When practicing “if-then” scenarios and performing mental rehearsals, think beyond yourself.  Imagine the actions of others who will be present.  To take down an Active Shooter you may need to lead (direct) others on what to do.  For workplace Active Shooter preparation, talk with coworkers about what should be done if an event occurs. The actions of your coworkers could help save lives.  Or, their actions could cost lives.  Don’t assume everyone will know what to do.  That would be a mistake. Have a plan!  Remember, it’s much easier for the body to get through a tough time when the mind has already experienced and planned for it.


When we work with companies, we recommend annual training for all employees and the training cover all forms of potential violent acts at work.  Professional training ensures workers know what to do, but also how to do it.  Be prepared for an act of violence, this involves mental AND physical preparation.

Think about the phenomenal job firefighters have done teaching citizens how to Stop, Drop, and Roll if their clothing catches on fire.  What to do is quite intuitive now, but it took years of repetitive training and having a plan for it to happen.  Repetition improves physical and mental performance under stress. That’s why schools conduct multiple fire drills every year.  As a result of their diligent efforts, it is extremely rare for a student to die from a fire in a school.

We live in a world where, sadly, Active Shooter events are becoming more common. It’s time for companies to develop plans and to take the lead training workers on how to be prepared.


  1. Discuss ways a person could disrupt an Active Shooter’s OODA loop.
  2. Discuss what objects in your home or at work could be used as a last-resort weapon to defend yourself against an active shoot.
  3. Review and discuss your family’s plan for an Active Shooter event.
  4. Review and discuss your company’s plan for an Active Shooter event.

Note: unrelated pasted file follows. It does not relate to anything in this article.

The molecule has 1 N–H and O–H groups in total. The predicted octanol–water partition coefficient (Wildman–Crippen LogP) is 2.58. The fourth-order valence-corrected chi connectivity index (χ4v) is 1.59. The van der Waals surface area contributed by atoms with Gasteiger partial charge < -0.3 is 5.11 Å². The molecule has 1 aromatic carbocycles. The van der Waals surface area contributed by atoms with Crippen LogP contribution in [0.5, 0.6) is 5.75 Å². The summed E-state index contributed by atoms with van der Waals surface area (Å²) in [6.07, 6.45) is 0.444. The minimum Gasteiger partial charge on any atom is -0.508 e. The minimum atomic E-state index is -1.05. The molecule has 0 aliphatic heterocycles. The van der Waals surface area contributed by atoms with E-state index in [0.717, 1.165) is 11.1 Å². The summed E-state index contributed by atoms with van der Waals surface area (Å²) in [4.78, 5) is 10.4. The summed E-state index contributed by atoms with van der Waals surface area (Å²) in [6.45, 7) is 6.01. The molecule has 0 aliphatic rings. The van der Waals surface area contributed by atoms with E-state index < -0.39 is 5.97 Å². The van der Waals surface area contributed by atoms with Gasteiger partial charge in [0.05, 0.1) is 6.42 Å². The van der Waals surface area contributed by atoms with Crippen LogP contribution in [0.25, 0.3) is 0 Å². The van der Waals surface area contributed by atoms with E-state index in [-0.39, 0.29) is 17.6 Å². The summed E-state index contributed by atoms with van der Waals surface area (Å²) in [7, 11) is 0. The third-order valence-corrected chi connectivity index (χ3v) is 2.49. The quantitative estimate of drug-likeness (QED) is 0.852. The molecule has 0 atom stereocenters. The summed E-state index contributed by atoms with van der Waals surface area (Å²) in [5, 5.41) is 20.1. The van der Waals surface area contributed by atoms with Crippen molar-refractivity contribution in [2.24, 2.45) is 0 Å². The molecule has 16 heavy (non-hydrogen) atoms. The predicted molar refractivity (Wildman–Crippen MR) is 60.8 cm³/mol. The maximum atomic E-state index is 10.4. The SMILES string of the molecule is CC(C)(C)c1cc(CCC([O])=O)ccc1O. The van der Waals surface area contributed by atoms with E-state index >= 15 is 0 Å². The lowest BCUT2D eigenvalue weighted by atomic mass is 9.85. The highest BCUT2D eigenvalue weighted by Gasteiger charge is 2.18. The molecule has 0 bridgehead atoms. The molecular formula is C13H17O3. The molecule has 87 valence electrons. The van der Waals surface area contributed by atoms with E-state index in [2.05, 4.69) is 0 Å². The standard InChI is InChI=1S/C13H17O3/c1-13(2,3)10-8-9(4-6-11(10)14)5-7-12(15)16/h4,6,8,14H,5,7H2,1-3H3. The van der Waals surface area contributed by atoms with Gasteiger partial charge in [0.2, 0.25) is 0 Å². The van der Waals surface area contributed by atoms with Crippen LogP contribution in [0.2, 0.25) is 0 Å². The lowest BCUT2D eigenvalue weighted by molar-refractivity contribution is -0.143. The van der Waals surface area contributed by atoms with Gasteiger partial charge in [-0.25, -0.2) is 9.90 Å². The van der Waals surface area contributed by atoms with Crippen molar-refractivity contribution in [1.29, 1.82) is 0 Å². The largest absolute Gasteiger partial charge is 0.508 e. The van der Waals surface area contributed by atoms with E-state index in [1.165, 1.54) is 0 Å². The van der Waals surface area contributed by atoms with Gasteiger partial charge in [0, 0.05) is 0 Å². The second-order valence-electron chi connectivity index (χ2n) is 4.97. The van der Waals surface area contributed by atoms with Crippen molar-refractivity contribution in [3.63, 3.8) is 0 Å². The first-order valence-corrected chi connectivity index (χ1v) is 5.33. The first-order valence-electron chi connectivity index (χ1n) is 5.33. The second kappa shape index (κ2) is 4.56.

5. Discuss with your coworkers what each of you should (and should not) do during an Active Shooter event.


About the Authors

Drew W. Moldenhauer, M.S, has 15 years of Law Enforcement experience with two police organizations in Minnesota. Some of the titles he has held in his tenure are Active Shooter Instructor, Use of Force Instructor, Crisis Intervention Team (CIT) Instructor and Field Training Officer. He is currently a full-time licensed police officer that works part-time with the City of Osseo Police Department. He holds a Master’s Degree of Science in Public Safety Executive Leadership from St. Cloud State University. He is a Master Instructor in Situational Awareness and has a passion for training his clients in this very important subject.

Richard B. Gasaway, PhD, CSP is widely considered a trusted authority on human factors, situational awareness and the high-risk decision making processes used in high-stress, high consequence work environments. He served 33 years on the front lines as a firefighter, EMT-Paramedic, company officer, training officer, fire chief and emergency incident commander.  His doctoral research included the study of cognitive neuroscience to understand how human factors flaw situational awareness and impact high-risk decision making.